LIKE ANY clever piece of political rhetoric, the term “family values” gathers together a range of controversial ideas under an innocent and disarming banner. “Family values” has long been the exclusive domain of conservatives who believe that the integrity of the family unit is best preserved by opposing same-sex marriage, abortion, contraception, and sex education.
But family values just got a progressive revamping from Senator and candidate for the Democratic presidential nomination Bernie Sanders (I-V.T.), who presented his version of a family values agenda in a press conference earlier this month:
“It is time to join the rest of the industrialized world by showing the people of this country that we are not just a nation that talks about family values but that we are a nation that is prepared to live up to these ideals by making sure that workers in this country have access to paid family leave, paid sick time and paid vacations just like workers in every other wealthy country on earth.”
And Sanders isn’t just throwing around pretty words; he’s actively taking steps to see this agenda through. He’s currently supporting the FAMILY Act, sponsored by Senator Kirsten Gillibrand (D-N.Y.) and Representative Rosa DeLauro (D-Conn.), which would give workers 12 weeks of paid leave to care for a baby, for a seriously ill family member, or for themselves in case of serious illness. He’s supporting the Healthy Families Act, sponsored by Patty Murray (D-WA), that would guarantee 7 days of paid sick leave per year. And Sanders himself introduced legislation to give workers 10 days of paid vacation time per year to round out his agenda.
If Bernie’s family values agenda were realized, the benefits to all people – whether single, married, parents, men, women, sick, well – are quite clear. But women in particular stand to gain from the proposal of paid family leave. A research roundup by the National Partnership for Women & Families reports that:
- Women in states with paid family leave programs are less likely to need public assistance or food stamps
- Women who take paid leave after childbirth have stronger labor force attachment and are more likely to see increased wages
- Lack of access to paid leave after childbirth creates a cycle of debt and health issues for low-income women
Not all women who benefit from paid family leave are new moms. Women take on the majority of caregiving responsibilities in this country, making up an estimated two-thirds of informal (unpaid) caregivers taking care of sick loved ones. Also, while results of research vary on the exact figures, it’s agreed that women are more likely to stay home with a sick child who can’t go to school.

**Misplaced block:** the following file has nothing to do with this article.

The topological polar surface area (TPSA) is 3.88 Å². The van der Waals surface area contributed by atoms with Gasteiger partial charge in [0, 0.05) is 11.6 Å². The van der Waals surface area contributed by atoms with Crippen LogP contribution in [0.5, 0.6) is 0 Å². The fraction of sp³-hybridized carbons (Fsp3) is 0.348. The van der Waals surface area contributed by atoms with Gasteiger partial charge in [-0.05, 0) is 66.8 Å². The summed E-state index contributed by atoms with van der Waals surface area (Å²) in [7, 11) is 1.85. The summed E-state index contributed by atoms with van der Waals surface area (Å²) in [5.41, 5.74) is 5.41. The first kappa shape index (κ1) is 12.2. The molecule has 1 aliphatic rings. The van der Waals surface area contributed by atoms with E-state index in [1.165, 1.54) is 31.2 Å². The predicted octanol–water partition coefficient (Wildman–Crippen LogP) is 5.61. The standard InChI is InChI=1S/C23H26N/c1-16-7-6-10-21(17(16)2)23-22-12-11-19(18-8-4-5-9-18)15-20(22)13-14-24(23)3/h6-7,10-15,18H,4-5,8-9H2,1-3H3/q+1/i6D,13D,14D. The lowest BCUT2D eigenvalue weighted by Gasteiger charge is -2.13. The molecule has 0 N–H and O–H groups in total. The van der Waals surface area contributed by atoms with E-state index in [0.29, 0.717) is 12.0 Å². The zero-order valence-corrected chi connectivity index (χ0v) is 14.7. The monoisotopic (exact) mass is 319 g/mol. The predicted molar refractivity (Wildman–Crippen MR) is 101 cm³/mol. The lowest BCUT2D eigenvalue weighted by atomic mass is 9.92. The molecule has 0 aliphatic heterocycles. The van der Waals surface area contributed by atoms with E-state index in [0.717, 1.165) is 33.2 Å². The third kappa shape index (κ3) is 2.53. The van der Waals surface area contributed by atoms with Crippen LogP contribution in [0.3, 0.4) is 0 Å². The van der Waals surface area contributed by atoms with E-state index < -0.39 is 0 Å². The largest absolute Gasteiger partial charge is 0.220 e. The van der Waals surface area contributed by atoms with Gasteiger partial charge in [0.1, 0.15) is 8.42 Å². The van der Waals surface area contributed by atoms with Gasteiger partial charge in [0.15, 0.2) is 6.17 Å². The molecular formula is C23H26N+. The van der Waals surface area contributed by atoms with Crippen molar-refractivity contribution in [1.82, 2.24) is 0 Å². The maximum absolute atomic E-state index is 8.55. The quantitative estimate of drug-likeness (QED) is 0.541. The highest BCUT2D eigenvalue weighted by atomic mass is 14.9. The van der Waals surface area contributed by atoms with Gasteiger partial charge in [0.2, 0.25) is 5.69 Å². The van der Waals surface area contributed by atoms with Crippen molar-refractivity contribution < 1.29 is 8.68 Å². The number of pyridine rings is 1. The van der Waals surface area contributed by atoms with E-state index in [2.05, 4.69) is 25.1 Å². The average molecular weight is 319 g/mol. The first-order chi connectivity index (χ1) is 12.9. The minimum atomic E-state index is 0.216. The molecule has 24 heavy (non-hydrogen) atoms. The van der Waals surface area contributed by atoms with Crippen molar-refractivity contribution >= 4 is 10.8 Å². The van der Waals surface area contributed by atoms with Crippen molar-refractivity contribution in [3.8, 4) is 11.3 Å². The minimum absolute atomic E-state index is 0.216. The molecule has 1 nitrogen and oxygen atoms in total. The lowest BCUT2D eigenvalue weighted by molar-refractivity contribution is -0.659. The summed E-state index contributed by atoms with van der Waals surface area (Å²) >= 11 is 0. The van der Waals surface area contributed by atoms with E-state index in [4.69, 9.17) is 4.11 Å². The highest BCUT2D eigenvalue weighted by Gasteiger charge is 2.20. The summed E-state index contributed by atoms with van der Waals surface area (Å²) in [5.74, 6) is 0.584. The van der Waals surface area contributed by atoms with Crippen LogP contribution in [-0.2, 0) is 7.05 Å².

Sanders’ pro-people economic policies don’t stop there. To name a few more: He recently introduced the College for All Act, which would facilitate tuition-free public college education. He introduced an amendment to substantially raise the federal minimum wage, which needed only three more votes than it got to pass (did you know that two-thirds of minimum-wage workers in the U.S. are women?). He has strongly opposed free trade agreements like NAFTA and the recent Trans-Pacific Partnership (TPP) that threaten American jobs and open doors to labor abuses and environmental degradation abroad.
Hillary Clinton, Sanders’ primary contender for the Democratic nomination, has a lot in common with him on progressive issues, at least on the surface. She called for paid family leave in a Mother’s Day video last month; she expressed support for paid sick leave in a recent speech. She is in talks with policy experts about student loan reforms toward debt-free college. She has expressed support for an increase in the minimum wage.
But we have reason to be skeptical about Clinton’s commitment to these goals. A quick Google search shows that many writers and analysts express the well-reasoned suspicion that Clinton’s recently-assumed progressive social and economic positions can be traced back to the pressure Sanders’ campaign has placed on hers. Clinton’s history as Senator (D-N.Y.) and Secretary of State attests to the fact that her attention is split between domestic issues and pursuing interventionist military operations abroad and further economic globalization (she only backed down from the TPP once she announced she was seeking the presidency).
Sanders’ 34 years of political service – as mayor of Burlington and as a Congressman in both the House and Senate representing Vermont – show that middle-class and low-income people have always been at the heart of his politics. Unlike Clinton, Sanders doesn’t become embroiled in interventionist military operations or globalization efforts that hurt people here and especially abroad. Also unlike Clinton, Sanders is unfettered by corporate funding and the associated pressure to uphold corporations’ interests over those of people. He is primarily funded by unions – by organizations of workers. By people. And that’s who he works for.